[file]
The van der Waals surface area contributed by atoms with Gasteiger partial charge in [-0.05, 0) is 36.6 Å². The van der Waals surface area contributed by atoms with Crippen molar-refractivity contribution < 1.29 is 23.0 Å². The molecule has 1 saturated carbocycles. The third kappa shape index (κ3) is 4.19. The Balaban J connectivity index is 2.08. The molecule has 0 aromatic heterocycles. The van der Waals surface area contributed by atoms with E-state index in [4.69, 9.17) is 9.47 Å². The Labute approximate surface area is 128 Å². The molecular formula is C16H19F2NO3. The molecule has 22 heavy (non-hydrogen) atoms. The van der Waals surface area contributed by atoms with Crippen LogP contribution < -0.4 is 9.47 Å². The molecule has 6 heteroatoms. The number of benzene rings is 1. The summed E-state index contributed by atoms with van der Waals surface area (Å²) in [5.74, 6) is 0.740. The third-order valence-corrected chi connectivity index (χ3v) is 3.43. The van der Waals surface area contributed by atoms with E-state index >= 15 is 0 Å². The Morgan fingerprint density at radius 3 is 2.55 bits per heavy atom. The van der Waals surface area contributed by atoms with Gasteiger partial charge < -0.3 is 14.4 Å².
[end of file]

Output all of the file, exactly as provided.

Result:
The van der Waals surface area contributed by atoms with Gasteiger partial charge in [-0.05, 0) is 36.6 Å². The van der Waals surface area contributed by atoms with Crippen molar-refractivity contribution < 1.29 is 23.0 Å². The molecule has 1 saturated carbocycles. The third kappa shape index (κ3) is 4.19. The Balaban J connectivity index is 2.08. The molecule has 0 aromatic heterocycles. The van der Waals surface area contributed by atoms with E-state index in [4.69, 9.17) is 9.47 Å². The Labute approximate surface area is 128 Å². The molecular formula is C16H19F2NO3. The molecule has 22 heavy (non-hydrogen) atoms. The van der Waals surface area contributed by atoms with Crippen LogP contribution < -0.4 is 9.47 Å². The molecule has 6 heteroatoms. The number of benzene rings is 1. The summed E-state index contributed by atoms with van der Waals surface area (Å²) in [5.74, 6) is 0.740. The third-order valence-corrected chi connectivity index (χ3v) is 3.43. The van der Waals surface area contributed by atoms with E-state index >= 15 is 0 Å². The Morgan fingerprint density at radius 3 is 2.55 bits per heavy atom. The van der Waals surface area contributed by atoms with Gasteiger partial charge < -0.3 is 14.4 Å².